- Familiarity with all public bathrooms in the vicinity of wherever you are. Before kids, I was not a regular user of public facilities. Because yuck. Now? Well, my bladder just ain’t what it used to be. And with kids, unless they have gone the bathroom in the previous 15 minutes, you’d better not be more than 10 minutes away from a bathroom that you know isn’t totally disgusting.
- Reading your favorite childhood books and discovering new books. Reading “The House at Pooh Corner” and “The Velveteen Rabbit” and Dr. Seuss with my children has been delightful. I wouldn’t have ever picked up those books again if it weren’t for them. I wouldn’t have ever picked up the “Harry Potter” books in the first place if it weren’t for my kids. And I’d be so much less of a person if I were unacquainted with the works of J.K. Rowling.
- Music made for kids by bands you listened to. There is SO MUCH shitty kids music out there. But, as I discovered, The Barenaked Ladies, They Might Be Giants and Ziggy Marley all made kids’ music that is enjoyable. I also discovered that I kinda like Raffi, and Elizabeth Mitchell makes music that has a place on my non-kids playlists.
- Getting to know your community and other people. Because of daycare, school, sports, dance and guitar lessons, I have met some really fantastic people that I may have never encountered otherwise.
- Becoming more flexible and more scheduled simultaneously. Because of school, sports, dance and guitar lessons, plus school events, birthday parties and playdates, I’ve become much more organized with the family schedule. Otherwise, everything would fall apart. But at the same time, I’ve had to learn that snow days, illness, tantrums and other things that are completely out of my control happen, and I need to be agile and accepting of those things.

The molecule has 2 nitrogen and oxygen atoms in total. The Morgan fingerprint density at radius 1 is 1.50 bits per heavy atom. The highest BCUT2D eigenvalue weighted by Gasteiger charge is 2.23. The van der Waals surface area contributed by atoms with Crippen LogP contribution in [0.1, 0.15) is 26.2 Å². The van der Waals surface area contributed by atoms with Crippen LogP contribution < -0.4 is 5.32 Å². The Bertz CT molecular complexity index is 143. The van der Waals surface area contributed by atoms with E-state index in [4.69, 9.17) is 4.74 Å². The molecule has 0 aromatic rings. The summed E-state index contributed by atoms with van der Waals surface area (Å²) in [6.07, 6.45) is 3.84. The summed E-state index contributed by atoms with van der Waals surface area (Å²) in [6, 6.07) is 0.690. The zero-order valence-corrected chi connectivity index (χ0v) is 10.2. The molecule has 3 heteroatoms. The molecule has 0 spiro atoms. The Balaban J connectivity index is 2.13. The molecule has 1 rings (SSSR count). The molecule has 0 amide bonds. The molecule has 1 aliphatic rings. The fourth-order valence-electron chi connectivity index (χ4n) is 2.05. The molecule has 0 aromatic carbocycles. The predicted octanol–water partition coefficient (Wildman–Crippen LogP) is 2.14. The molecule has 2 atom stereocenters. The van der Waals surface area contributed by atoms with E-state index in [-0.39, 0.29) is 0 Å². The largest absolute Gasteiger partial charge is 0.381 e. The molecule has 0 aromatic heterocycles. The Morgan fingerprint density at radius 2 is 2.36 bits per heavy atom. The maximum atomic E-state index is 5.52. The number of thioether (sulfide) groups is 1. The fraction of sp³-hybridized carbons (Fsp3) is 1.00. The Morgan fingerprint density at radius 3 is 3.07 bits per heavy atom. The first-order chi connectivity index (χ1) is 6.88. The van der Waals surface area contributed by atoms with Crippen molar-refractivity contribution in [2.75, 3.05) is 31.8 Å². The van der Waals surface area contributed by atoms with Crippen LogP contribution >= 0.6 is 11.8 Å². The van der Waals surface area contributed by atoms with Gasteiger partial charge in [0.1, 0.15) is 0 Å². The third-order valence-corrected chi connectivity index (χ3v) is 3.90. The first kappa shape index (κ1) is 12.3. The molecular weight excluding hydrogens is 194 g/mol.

- Renewed focus on health and nutrition. In contrast to sneaking bites of mac and cheese and napping as much as I possibly can, having kids has caused me to reflect on my job as a role model and caretaker. And while, with the picky eater, the objective is often to get her to consume enough calories, overall, my family eats simple, healthy foods. Lots of protein and vegetables and fruit. And over the past several years, I’ve taken my fitness level up several notches. Because it makes me feel good, makes me a better, more patient parent, and it’s kinda cool when your kids are at the finish line when you run a 10K or admire your strength or ask to go running or biking with you.
- Hyper awareness of the passing of time. Oh, this one hits me in so many ways. Like, watching a movie with my kids and we check to see the year it came out, and it’s 2002. Which doesn’t seem that long ago to me for a moment. And then I realize how long ago that actually is! And it’s so bittersweet. I celebrate the milestones and the growth of my children; I would never want them to stay babies forever. But dang, if I don’t come across pictures sometimes that give me pause and make me think, where the hell did the last decade go? But I have the memories, I can recall how they sounded, looked and smelled as babies and I look at these beautiful children of mine now. How they are growing, how smart and funny and strong they are, and there it is, coming straight out of my heart. Gratitude.